How Many New Trees Are Being Planted in India?
Jul 10 2017 Comments 0
While US President Donald Trump has been ruffling feathers over at the G20 conference with his refusal to adhere to the requirements of the Paris climate agreement, India has signalled its intention to fulfil its own promises.
One of the country’s chief commitments was to reforest 235 million acres (roughly equivalent to 95 million hectares) by 2030. Last week, the nation took a huge step towards achieving that target by planting a whopping 66 million trees in just 12 hours.
A record-breaking effort
The initiative was led by the central Indian state of Madhya Pradesh. Working in cooperation with 24 other districts which border the Narmada River, Madhya Pradesh was able to gather together in excess of 1.5 million volunteers.
Working from 7am to 7pm, the volunteers planted a total of 66,300,000 saplings, or 6.63 crores – an Indian unit denoting ten million. A variety of different species were planted, all within drinking distance of the Narmada River. It’s hoped that the placement of the trees will allow the majority of them to reach adulthood, as the dry climate in central India often makes plant cultivation a difficult task.
Although it has not been 100% verified as yet, it’s widely expected that the gargantuan effort will dwarf the previous record holder for number of trees planted in a single day – which is also held by India. Just last year, the state of Uttar Pradesh planted almost 50 million trees in under 24 hours, which had been the largest amount by any nation… until now.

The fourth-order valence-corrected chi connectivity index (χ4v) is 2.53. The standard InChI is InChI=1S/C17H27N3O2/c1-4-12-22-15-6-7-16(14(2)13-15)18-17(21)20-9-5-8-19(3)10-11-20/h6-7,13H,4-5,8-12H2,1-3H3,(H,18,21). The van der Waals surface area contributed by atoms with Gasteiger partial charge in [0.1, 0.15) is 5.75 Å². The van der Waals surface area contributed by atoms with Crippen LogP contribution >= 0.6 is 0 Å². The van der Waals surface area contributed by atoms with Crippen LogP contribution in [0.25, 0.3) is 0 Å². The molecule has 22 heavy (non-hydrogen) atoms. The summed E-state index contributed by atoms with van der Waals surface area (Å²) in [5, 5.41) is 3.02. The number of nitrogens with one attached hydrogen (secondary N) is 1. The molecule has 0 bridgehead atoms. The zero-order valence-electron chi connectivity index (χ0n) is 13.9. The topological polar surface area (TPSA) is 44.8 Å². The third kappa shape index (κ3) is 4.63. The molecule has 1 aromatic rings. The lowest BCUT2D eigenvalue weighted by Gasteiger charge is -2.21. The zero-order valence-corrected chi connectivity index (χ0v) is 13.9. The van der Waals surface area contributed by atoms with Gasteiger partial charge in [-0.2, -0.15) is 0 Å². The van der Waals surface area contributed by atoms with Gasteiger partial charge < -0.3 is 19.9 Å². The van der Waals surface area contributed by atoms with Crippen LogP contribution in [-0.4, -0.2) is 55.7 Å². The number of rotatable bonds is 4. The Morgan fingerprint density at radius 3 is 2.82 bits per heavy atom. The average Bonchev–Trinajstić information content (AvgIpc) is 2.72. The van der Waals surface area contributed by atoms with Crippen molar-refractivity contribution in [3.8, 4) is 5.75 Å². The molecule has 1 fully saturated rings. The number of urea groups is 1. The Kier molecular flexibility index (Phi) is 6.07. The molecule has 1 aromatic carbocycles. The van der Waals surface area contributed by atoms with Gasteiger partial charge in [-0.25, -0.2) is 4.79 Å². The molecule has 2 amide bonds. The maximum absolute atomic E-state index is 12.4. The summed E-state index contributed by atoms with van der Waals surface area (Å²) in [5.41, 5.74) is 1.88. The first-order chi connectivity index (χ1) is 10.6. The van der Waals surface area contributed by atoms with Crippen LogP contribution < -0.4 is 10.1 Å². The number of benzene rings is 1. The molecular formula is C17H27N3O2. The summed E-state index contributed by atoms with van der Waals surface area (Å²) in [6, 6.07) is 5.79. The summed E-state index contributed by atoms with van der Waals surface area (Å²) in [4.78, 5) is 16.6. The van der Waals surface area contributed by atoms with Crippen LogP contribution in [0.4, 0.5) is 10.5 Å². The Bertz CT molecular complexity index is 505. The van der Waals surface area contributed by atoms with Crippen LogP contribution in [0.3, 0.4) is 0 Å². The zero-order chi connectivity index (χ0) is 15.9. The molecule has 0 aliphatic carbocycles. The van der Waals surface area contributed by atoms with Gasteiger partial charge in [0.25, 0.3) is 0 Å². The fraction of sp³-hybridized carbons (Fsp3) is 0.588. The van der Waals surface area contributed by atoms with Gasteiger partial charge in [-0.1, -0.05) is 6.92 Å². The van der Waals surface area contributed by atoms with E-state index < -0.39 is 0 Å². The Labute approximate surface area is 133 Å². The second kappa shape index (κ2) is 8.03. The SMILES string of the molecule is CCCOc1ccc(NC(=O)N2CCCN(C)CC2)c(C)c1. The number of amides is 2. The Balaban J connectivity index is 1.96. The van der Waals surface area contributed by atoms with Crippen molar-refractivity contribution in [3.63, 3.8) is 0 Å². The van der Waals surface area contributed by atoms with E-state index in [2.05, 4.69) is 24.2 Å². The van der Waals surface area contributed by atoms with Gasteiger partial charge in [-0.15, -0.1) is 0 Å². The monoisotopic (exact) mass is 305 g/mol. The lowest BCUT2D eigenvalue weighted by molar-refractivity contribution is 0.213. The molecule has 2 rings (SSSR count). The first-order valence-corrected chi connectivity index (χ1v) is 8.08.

Changing its image
For many years, India has wrestled with a poor reputation for environmentalism. A rapidly increasing population and a booming economy has meant that much of the country (especially megacities such as New Delhi) suffer from excessive levels of pollution, including nitrous oxides (NOx) and particulate matter 2.5 (PM2.5).
However, India appears to be taking its commitments to the Paris agreement seriously. As well as devoting $6.2 billion USD (£4.82 billion) to planting new trees all over the country, Prime Minister Narenda Modi has also pledged to ensure that 40% of all energy will be derived from renewable sources by 2030, as well.
The majority of that power is expected to come from solar panels, with the Indian government receiving substantial loans from a variety of investors for solar projects last year. The country has also introduced a number of measures aimed at reducing pollution levels in the worst-affected areas. These include phasing out the more heavily-polluting buses and taxis, banning the sale of fireworks and encouraging the use of public transport.
While the country still has some distance to go, their Prime Minister has made his intentions to honour his Paris accord obligations clear. That attitude is a breath of fresh air in comparison to America’s Commander-in-Chief, whose global popularity wanes by the day.
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